What Is Technique?

   I began acting when the "American method," as it has come to be called, was extremely popular.  Personally, I found it invasive and I came to theatre to add to my life, not relive every moment I'd already experienced.  I used to think I was "cheating" by just using my imagination and compassion until I met Stella Adler.  She was the only American to have studied with Konstantin Stanislavsky--in intense, daily partnership--and she brought his most advanced teachings to The United States.  He was surprised to learn that the emotional-recall and affective memory of his early workshops was still being used even though he had himself mostly abandoned them.  He showed Miss Adler that the truth is in the imagination, all life is within one's compassion, and the physical embodiment of the character and her actions are what make the play the most real.  And when the play is real, the emotions have no choice but follow and with great passion.  "You can't create an emotion," he said, "you have to trick it."

"You just look at the marble and cut away everything that isn't David."   --Michelangelo's response to the curious how he carved his masterpiece.

    Imagination is the soul of all art, not just acting, and I believe the script is the blueprint for the actor's imagination.  If we put the script first, not the scriptwriter, but the script--that abstract compilation of actions and dialogues from which each involved works--then we bring this heightened world to its richest life.  If the script is first, then ego, self-consciousness, and personal desire become second to nursing the play to breathing, captivating life.  The production with the script at it's center then defines theatrical collaboration.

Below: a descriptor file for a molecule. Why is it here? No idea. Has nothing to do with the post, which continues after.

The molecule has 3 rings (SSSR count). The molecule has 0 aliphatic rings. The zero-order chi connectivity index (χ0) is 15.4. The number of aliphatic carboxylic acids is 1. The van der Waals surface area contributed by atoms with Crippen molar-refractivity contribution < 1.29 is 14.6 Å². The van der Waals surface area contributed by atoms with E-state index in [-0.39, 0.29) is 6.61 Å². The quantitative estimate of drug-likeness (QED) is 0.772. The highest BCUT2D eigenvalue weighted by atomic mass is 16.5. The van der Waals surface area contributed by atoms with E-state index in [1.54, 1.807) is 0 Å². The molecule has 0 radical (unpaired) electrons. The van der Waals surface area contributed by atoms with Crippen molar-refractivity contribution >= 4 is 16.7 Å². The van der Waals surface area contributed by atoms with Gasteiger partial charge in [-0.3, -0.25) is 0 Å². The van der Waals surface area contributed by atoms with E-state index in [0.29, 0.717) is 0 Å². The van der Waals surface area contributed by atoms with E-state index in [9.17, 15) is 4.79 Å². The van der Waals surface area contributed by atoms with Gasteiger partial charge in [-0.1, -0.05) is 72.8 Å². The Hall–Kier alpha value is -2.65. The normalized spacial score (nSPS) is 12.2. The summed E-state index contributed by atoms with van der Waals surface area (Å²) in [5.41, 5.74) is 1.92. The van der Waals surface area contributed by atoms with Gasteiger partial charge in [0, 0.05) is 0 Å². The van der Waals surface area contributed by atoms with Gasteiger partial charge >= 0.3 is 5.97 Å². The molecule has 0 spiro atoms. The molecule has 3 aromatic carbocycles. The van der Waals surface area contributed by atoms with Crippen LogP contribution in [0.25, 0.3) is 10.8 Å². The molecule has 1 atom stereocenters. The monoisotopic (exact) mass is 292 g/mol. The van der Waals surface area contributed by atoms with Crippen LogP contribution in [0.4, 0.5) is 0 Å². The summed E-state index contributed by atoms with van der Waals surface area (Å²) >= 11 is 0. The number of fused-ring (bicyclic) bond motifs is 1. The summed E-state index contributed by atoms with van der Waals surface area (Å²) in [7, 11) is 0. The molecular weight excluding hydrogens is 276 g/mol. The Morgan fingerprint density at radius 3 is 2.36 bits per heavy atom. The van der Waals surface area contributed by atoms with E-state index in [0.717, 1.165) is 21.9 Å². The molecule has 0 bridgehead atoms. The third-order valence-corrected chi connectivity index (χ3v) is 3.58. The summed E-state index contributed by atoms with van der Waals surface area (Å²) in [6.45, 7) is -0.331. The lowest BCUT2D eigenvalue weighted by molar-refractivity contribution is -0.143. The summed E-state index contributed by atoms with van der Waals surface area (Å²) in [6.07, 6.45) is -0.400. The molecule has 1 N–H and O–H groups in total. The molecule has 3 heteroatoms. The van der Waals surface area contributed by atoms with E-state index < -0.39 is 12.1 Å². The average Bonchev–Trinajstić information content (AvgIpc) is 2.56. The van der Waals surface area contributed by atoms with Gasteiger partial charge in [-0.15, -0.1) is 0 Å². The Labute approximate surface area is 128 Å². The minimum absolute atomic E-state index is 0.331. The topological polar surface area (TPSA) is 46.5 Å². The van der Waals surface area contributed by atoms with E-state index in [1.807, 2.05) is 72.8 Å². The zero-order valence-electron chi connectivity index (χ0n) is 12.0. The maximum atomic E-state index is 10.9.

The imagination is limitless; our lives are limited.  Our compassion is limitless; our experiences are limited.  Art takes us out of our limitations and allows us to live lives,  feel emotions, experience times and places, and enact heroic deeds or vile atrocities or goofy goofs that our personal limitations could not allow. 

    The technique of acting is all the skills discovered that make these vastly different worlds not only real to us, but exciting to an audience.   It's a craft, as all arts have, and it is a teachable process and not a mystical energy that only a "guru master" can coax out of you.  Technique is specific tools that inspire the imagination and talent or the artist.  The mysterious, unexplainable part is talent, the gift we receive at birth.  Technique is the learnable process through which our talent expresses its most effective powers.

    The art of acting is the tradition of using our very selves to express how we see the world, a tradition that dates back to campfires and caves.  The technique and processes for modern acting began with Stanislavsky and are still being developed as new playwriting poses new challenges.  One is within you forever, the other is a lifetime study and exploration.

—Charles Waxberg